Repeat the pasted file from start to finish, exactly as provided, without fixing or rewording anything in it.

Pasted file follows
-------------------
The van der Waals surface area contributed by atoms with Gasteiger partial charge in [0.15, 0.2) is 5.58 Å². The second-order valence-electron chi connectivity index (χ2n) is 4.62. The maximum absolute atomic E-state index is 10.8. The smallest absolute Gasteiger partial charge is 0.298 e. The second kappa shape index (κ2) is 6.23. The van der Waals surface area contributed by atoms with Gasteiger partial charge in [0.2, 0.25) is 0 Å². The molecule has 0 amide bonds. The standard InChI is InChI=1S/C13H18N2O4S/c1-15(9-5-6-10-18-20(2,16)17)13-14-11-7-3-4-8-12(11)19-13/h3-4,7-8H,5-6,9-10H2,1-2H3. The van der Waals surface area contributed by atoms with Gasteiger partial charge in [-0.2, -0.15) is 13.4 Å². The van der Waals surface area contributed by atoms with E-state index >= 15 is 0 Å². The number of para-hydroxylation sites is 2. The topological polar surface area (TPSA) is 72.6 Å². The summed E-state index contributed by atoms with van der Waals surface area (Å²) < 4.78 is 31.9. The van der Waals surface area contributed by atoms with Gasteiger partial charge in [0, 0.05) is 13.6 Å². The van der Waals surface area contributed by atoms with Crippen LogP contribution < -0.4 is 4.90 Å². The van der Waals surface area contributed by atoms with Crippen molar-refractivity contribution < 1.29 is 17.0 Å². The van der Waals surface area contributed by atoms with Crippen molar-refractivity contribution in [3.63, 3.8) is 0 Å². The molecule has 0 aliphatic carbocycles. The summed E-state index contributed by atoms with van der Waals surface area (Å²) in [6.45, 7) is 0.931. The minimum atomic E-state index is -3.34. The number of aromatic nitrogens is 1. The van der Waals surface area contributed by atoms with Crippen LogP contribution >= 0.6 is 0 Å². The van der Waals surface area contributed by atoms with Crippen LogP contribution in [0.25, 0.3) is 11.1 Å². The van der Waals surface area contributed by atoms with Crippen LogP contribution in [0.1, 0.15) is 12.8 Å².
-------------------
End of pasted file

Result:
The van der Waals surface area contributed by atoms with Gasteiger partial charge in [0.15, 0.2) is 5.58 Å². The second-order valence-electron chi connectivity index (χ2n) is 4.62. The maximum absolute atomic E-state index is 10.8. The smallest absolute Gasteiger partial charge is 0.298 e. The second kappa shape index (κ2) is 6.23. The van der Waals surface area contributed by atoms with Gasteiger partial charge in [0.2, 0.25) is 0 Å². The molecule has 0 amide bonds. The standard InChI is InChI=1S/C13H18N2O4S/c1-15(9-5-6-10-18-20(2,16)17)13-14-11-7-3-4-8-12(11)19-13/h3-4,7-8H,5-6,9-10H2,1-2H3. The van der Waals surface area contributed by atoms with Gasteiger partial charge in [-0.2, -0.15) is 13.4 Å². The van der Waals surface area contributed by atoms with E-state index >= 15 is 0 Å². The number of para-hydroxylation sites is 2. The topological polar surface area (TPSA) is 72.6 Å². The summed E-state index contributed by atoms with van der Waals surface area (Å²) < 4.78 is 31.9. The van der Waals surface area contributed by atoms with Gasteiger partial charge in [0, 0.05) is 13.6 Å². The van der Waals surface area contributed by atoms with Crippen LogP contribution < -0.4 is 4.90 Å². The van der Waals surface area contributed by atoms with Crippen molar-refractivity contribution < 1.29 is 17.0 Å². The van der Waals surface area contributed by atoms with Crippen molar-refractivity contribution in [3.63, 3.8) is 0 Å². The molecule has 0 aliphatic carbocycles. The summed E-state index contributed by atoms with van der Waals surface area (Å²) in [6.45, 7) is 0.931. The minimum atomic E-state index is -3.34. The number of aromatic nitrogens is 1. The van der Waals surface area contributed by atoms with Crippen LogP contribution >= 0.6 is 0 Å². The van der Waals surface area contributed by atoms with Crippen LogP contribution in [0.25, 0.3) is 11.1 Å². The van der Waals surface area contributed by atoms with Crippen LogP contribution in [0.1, 0.15) is 12.8 Å².